Posts belonging to Category Food

Deep Thoughts from Cookie Monster

Cookie Monster clearly spends a lot of time thinking about food.

Simply Delicious Shower Thoughts with Cookie Monster (Video length: 1:25)

Onion rings are vegetable donuts.

Your stomach makes all potatoes are mashed.

It weird that we cook bacon and bake cookies. Hmm, weird.

Lobsters are mermaids to scorpions.

Cookie dough is the sushi of desserts.

Lasagna is just spaghetti flavored cake! Whoa!

Surely tomato is fruit. And that makes ketchup a jam!

What was the best thing before sliced bread?

News and Notes – 11/16/2007

World’s Biggest Stocking

Stocking stuffer. The Sony Centre for the Performing Arts in Toronto recently broke the Guinness World Record for the world’s largest Christmas stocking. The super-sized stocking measured 90 feet 1 inch in length and 37 feet 1 inch from heel to toe. The stocking was filled with toys to be donated to the Salvation Army.

Grand bagel. The Westin Hotel in Times Square is selling a $1,000 bagel to help raise scholarship funds. “The bagel is topped with Alba white truffle cream cheese and goji berry infused Riesling jelly with golden leaves. The white truffle … is the second most expensive food in the world … It’s grown from late autumn to winter beneath certain oak trees in the Alba region of Italy, where trained pigs and dogs are called upon to find the delicacies.”

Rich chocolate. “A New York eatery is offering a $25,000 dessert bulging with top-grade cocoa, edible gold and shavings of a luxury truffle. The Frrrozen Haute Chocolate was declared the most expensive dessert in the world on Wednesday by the Guinness World Records. The dessert is a frozen, slushy mix of cocoas from 14 countries, milk and 5 grams of 24-carat gold topped with whipped cream and shavings from a La Madeline au Truffle.” So, you can follow up your $1,000 dollar bagel for breakfast with a $25,000 chocolate dessert. Is all the food in New York this expensive?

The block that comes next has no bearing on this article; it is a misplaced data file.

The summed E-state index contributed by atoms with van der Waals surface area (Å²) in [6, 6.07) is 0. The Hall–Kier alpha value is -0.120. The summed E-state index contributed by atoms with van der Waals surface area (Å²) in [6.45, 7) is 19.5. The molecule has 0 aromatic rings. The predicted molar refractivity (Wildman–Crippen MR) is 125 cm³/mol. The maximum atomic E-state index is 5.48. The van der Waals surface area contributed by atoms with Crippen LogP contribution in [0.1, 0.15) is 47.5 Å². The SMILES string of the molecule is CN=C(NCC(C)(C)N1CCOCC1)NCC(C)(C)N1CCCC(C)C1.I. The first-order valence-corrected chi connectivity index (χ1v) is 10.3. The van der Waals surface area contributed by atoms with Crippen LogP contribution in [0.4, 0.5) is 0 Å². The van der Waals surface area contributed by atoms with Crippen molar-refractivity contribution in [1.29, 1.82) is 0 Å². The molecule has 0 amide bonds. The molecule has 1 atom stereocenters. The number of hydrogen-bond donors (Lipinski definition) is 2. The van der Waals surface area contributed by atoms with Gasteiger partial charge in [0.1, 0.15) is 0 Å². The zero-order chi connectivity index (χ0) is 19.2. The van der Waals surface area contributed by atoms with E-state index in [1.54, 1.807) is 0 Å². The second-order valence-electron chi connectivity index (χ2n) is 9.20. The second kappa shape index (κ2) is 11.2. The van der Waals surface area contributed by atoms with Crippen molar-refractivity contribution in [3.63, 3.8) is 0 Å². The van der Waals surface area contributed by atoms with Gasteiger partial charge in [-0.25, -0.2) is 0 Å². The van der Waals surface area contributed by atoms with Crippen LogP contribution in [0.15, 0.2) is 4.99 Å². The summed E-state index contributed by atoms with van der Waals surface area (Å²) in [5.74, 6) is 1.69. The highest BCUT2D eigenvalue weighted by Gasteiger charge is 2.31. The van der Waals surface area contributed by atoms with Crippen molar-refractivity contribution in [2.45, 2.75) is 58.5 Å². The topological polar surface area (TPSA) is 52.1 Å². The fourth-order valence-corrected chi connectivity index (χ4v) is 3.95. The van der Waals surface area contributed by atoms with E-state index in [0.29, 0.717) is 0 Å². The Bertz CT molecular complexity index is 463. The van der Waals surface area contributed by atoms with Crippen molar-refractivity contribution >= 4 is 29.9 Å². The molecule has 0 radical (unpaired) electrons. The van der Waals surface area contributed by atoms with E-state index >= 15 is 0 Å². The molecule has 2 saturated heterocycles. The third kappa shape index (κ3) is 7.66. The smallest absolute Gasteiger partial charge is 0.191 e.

Related post: $1,000 Pizza (in, where else, New York)

Strange update to story on $25,000 dessert:

A week after Serendipity 3 announced it had achieved the world record for the most expensive dessert, the famed Upper East Side ice-cream parlor and restaurant has been closed by the health department for a rodent and insect infestation.

Wendell Berry on Buying Local Food

I posted a poem by Wendell Berry recently, so I was interested to read this interview with Berry in the Minneapolis Star Tribune. In the interview Berry talks about the difference between a total economy, in which people “pay for everything; they are total consumers,” and a local economy, in which people “take back a certain amount of economic initiative and do things for themselves.” He then applies this concept especially to sustainable agriculture and the purchase of food.